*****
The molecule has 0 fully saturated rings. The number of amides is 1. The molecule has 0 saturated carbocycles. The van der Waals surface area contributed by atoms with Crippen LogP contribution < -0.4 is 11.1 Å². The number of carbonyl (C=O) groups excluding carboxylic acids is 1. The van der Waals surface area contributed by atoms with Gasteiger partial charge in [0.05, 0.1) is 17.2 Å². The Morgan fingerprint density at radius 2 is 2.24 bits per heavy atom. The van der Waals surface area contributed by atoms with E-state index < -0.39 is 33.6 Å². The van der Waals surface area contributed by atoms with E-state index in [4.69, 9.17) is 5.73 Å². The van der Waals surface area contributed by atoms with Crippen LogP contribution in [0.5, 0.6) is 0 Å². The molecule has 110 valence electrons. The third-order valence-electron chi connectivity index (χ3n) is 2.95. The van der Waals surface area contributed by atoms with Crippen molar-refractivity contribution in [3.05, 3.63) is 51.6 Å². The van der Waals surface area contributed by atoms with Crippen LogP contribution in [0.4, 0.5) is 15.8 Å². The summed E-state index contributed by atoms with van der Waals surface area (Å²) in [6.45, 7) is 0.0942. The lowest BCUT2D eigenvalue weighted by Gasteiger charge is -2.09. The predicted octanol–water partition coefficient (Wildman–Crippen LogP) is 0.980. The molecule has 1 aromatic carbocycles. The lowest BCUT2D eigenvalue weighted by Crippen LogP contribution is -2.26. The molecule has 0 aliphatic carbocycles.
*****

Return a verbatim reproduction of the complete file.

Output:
The molecule has 0 fully saturated rings. The number of amides is 1. The molecule has 0 saturated carbocycles. The van der Waals surface area contributed by atoms with Crippen LogP contribution < -0.4 is 11.1 Å². The number of carbonyl (C=O) groups excluding carboxylic acids is 1. The van der Waals surface area contributed by atoms with Gasteiger partial charge in [0.05, 0.1) is 17.2 Å². The Morgan fingerprint density at radius 2 is 2.24 bits per heavy atom. The van der Waals surface area contributed by atoms with E-state index < -0.39 is 33.6 Å². The van der Waals surface area contributed by atoms with E-state index in [4.69, 9.17) is 5.73 Å². The van der Waals surface area contributed by atoms with Crippen LogP contribution in [0.5, 0.6) is 0 Å². The molecule has 110 valence electrons. The third-order valence-electron chi connectivity index (χ3n) is 2.95. The van der Waals surface area contributed by atoms with Crippen molar-refractivity contribution in [3.05, 3.63) is 51.6 Å². The van der Waals surface area contributed by atoms with Crippen LogP contribution in [0.4, 0.5) is 15.8 Å². The summed E-state index contributed by atoms with van der Waals surface area (Å²) in [6.45, 7) is 0.0942. The lowest BCUT2D eigenvalue weighted by Gasteiger charge is -2.09. The predicted octanol–water partition coefficient (Wildman–Crippen LogP) is 0.980. The molecule has 1 aromatic carbocycles. The lowest BCUT2D eigenvalue weighted by Crippen LogP contribution is -2.26. The molecule has 0 aliphatic carbocycles.